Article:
Another thing that helps me is that I learned to find bargains in unusual places. The really expensive health food store near me always has one corner of the dairy cooler full of half-price items that are getting close to their sell-by date, for example. With coupons, I can get things for free sometimes. (Try for coupons on health-food store brands.) I also shop at the supermarkets that cater to Mexican immigrants. They have really fabulous specials on some of the basics-- 10 pounds of potatoes for $1.99, 8 pounds of onions for $1, eggs at 78 cents for a dozen and a half, 6 dozen corn tortillas for $1.50, lentils for 68 cents a pound, chicken leg quarters 49 cents a pound, and so on. You have to shop carefully and you have to know prices, because they really rip people off on things like cereal and frozen foods that aren't as familiar to them, but overall you can do very well if you pay attention.

Another place to get bargains is Target! Their store brands of whole-grain pasta and spaghetti sauce (counts as a veggie!) are dirt cheap and go on sale often. Look on low shelves for red-tag clearance prices, too. I don't know why, but they put things on clearance when they're still ages away from expiring. If you have coupons, you'll occasionally luck into something that's almost free. Read the ads from Walgreen's, too. Normally food is ridiculously expensive there, but sometimes they'll have a register rebate and you can use coupons to get a very low price on things like cereal and dried fruit. Just don't get tricked into thinking that the rebate is free money; tell yourself that you're buying the product and a gift certificate.

And finally, think about making and growing some of your own food. If you have a yard, you and the kids can dig up a corner and plant things like zucchini, swiss chard, corn, cucumber, green beans, pumpkin, watermelon and cantaloup right now. Depending on where you live, you might be able to do lettuce, beets, and carrots in the fall. Walgreens often has packets of seeds 10 for a dollar, and I'm pretty sure their regular price is 5 for a dollar.

I think you mentioned making your own bread, which is a big money saver. Yogurt is also easy to make, but whether that saves you money depends on the price you pay for milk. Sometimes store-bought plain yogurt is cheaper. You have jelly/jam on your menus a lot; is that homemade? If not, that's something that's easy to make, and if you can get someone to give you some jars or buy them at a yard sale, or else make freezer jam in plastic containers, it's cheap. And homemade preserves are something you can easily sell to friends and neighbors or at a flea market; generally people will pay twice what it cost you to make it (and friends will give you back the empty jars, which is more than half your expense.)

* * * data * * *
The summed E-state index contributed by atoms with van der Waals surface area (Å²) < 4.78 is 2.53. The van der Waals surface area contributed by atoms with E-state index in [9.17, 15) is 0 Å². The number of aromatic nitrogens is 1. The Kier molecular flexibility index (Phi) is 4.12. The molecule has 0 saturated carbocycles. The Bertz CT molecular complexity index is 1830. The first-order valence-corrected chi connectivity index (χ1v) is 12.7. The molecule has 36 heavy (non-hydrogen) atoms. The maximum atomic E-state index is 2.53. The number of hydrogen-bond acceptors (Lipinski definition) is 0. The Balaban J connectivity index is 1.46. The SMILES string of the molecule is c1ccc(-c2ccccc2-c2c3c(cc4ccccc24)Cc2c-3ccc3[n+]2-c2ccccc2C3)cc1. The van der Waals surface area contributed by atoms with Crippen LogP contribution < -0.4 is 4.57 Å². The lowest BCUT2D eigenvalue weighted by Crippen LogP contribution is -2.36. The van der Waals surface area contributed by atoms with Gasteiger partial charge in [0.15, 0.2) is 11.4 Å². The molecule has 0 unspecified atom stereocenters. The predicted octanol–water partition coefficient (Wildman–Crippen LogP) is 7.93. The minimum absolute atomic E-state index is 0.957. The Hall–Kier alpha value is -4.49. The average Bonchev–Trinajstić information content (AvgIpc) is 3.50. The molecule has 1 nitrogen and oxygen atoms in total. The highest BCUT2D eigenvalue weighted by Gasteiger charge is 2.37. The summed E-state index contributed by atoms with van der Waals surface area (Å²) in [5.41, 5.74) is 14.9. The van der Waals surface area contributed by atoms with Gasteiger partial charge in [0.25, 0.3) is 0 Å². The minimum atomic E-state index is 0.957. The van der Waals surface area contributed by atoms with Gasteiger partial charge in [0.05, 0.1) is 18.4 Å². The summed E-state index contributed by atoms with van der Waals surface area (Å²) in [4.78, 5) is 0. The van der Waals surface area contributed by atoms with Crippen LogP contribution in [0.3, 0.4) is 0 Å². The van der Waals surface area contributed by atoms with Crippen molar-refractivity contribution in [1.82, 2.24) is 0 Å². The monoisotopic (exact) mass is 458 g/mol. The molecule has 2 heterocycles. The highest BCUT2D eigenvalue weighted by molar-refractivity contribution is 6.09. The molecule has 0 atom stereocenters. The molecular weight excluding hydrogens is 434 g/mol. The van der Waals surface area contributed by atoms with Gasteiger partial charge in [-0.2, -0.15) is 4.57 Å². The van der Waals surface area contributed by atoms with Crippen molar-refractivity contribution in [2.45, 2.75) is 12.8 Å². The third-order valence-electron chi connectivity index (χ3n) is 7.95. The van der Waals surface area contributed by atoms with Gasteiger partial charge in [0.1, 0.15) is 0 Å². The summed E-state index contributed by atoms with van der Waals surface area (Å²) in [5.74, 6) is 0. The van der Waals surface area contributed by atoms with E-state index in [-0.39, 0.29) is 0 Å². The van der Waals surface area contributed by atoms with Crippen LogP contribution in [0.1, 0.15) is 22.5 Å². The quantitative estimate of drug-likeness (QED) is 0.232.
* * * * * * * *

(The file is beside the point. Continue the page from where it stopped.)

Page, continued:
As for your specific menus, I agree that the best way to know if they're balanced is to set your nutrition tracker to track important nutrients like fiber, sodium, calcium, and a few vitamins, enter all of your food, and see how close you come to the recommended targets. The only thing I noticed that I would change right away is some of the meats. Bacon is really expensive per serving, and hot dogs are just pretty bad for you. Look for a sale on ham instead. It's still high in sodium but a lot lower in fat, and about half the price of bacon when you look at how many cooked servings you get out of a pound. In some cases you could even skip the meat altogether-- for example, you could make eggs and tomato or eggs with onion or mushrooms instead of bacon and eggs.

Hopefully this will give you a good start. As others have said, put all the information into your tracker to see for yourself how the nutrition stacks up.

5/29/12 12:24 P

I really feel for you. Our kids are about the same ages so I know how much they can eat. Kudos to you for making bread from is most definitely a big step up from inexpensive grocery store bread! I do the same when I need to :)

I wish I could help more. I don't have a walmart with a grocery dept around me so I'm not at all familiar with shopping there.

I totally understand how boring it can get always relying on what's most affordable. I don't think you're being negative at all. For what you're working with you're doing really well. Like I said, I can't make it work for $200. My lowest is $500/mo (I need to eat gluten-free and I generally eat grain-free and rely mostly on veggies/fruit so it's hard to get it lower).

Are there farms/farmers' markets in your area? They can be a great source of inexpensive produce...especially when there's a bumper crop of something.

TONKA14 Posts: 4,947
5/29/12 12:18 P

You have received some great feedback. Here are some articles from the site that might also help you with your meal planning.

Eating Healthy on a Budget
Save Money Without Sacrificing Quality